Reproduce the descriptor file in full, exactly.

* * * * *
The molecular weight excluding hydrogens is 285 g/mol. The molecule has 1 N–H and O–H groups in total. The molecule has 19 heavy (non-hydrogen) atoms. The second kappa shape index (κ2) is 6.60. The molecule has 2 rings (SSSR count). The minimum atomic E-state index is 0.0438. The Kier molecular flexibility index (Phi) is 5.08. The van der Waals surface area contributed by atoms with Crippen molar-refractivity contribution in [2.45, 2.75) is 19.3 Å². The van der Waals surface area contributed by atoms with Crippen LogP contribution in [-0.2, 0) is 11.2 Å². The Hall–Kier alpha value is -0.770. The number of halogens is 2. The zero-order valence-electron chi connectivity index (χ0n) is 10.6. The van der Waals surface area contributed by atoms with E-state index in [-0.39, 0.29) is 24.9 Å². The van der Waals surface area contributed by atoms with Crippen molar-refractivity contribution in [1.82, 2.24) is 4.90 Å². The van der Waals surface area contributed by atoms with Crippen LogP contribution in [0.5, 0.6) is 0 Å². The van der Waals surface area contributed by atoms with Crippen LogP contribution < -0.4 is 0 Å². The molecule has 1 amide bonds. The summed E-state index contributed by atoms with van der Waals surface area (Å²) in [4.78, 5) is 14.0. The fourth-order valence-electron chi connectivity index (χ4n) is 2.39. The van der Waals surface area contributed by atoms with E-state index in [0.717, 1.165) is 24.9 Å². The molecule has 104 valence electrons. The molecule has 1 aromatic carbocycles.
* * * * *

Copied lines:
The molecular weight excluding hydrogens is 285 g/mol. The molecule has 1 N–H and O–H groups in total. The molecule has 19 heavy (non-hydrogen) atoms. The second kappa shape index (κ2) is 6.60. The molecule has 2 rings (SSSR count). The minimum atomic E-state index is 0.0438. The Kier molecular flexibility index (Phi) is 5.08. The van der Waals surface area contributed by atoms with Crippen molar-refractivity contribution in [2.45, 2.75) is 19.3 Å². The van der Waals surface area contributed by atoms with Crippen LogP contribution in [-0.2, 0) is 11.2 Å². The Hall–Kier alpha value is -0.770. The number of halogens is 2. The zero-order valence-electron chi connectivity index (χ0n) is 10.6. The van der Waals surface area contributed by atoms with E-state index in [-0.39, 0.29) is 24.9 Å². The van der Waals surface area contributed by atoms with Crippen molar-refractivity contribution in [1.82, 2.24) is 4.90 Å². The van der Waals surface area contributed by atoms with Crippen LogP contribution in [0.5, 0.6) is 0 Å². The van der Waals surface area contributed by atoms with Crippen LogP contribution < -0.4 is 0 Å². The molecule has 1 amide bonds. The summed E-state index contributed by atoms with van der Waals surface area (Å²) in [4.78, 5) is 14.0. The fourth-order valence-electron chi connectivity index (χ4n) is 2.39. The van der Waals surface area contributed by atoms with E-state index in [0.717, 1.165) is 24.9 Å². The molecule has 104 valence electrons. The molecule has 1 aromatic carbocycles.